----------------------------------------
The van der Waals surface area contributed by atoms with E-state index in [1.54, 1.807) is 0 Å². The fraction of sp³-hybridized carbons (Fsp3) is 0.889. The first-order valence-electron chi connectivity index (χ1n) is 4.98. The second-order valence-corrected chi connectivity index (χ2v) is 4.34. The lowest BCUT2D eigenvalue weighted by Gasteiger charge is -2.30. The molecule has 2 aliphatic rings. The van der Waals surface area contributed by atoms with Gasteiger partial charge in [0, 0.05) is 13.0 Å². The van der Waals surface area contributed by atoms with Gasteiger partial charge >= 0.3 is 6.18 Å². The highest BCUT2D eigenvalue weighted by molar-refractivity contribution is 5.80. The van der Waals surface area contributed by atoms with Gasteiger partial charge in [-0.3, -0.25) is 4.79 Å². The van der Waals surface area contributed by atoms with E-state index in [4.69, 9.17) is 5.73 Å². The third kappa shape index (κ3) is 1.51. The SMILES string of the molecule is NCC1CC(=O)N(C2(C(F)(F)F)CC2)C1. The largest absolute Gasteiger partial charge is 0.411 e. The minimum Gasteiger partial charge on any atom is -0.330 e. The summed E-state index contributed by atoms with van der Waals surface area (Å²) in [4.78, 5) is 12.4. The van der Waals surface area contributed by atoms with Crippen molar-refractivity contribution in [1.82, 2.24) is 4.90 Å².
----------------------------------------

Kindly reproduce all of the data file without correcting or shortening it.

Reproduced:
The van der Waals surface area contributed by atoms with E-state index in [1.54, 1.807) is 0 Å². The fraction of sp³-hybridized carbons (Fsp3) is 0.889. The first-order valence-electron chi connectivity index (χ1n) is 4.98. The second-order valence-corrected chi connectivity index (χ2v) is 4.34. The lowest BCUT2D eigenvalue weighted by Gasteiger charge is -2.30. The molecule has 2 aliphatic rings. The van der Waals surface area contributed by atoms with Gasteiger partial charge in [0, 0.05) is 13.0 Å². The van der Waals surface area contributed by atoms with Gasteiger partial charge >= 0.3 is 6.18 Å². The highest BCUT2D eigenvalue weighted by molar-refractivity contribution is 5.80. The van der Waals surface area contributed by atoms with Gasteiger partial charge in [-0.3, -0.25) is 4.79 Å². The van der Waals surface area contributed by atoms with E-state index in [4.69, 9.17) is 5.73 Å². The third kappa shape index (κ3) is 1.51. The SMILES string of the molecule is NCC1CC(=O)N(C2(C(F)(F)F)CC2)C1. The largest absolute Gasteiger partial charge is 0.411 e. The minimum Gasteiger partial charge on any atom is -0.330 e. The summed E-state index contributed by atoms with van der Waals surface area (Å²) in [4.78, 5) is 12.4. The van der Waals surface area contributed by atoms with Crippen molar-refractivity contribution in [1.82, 2.24) is 4.90 Å².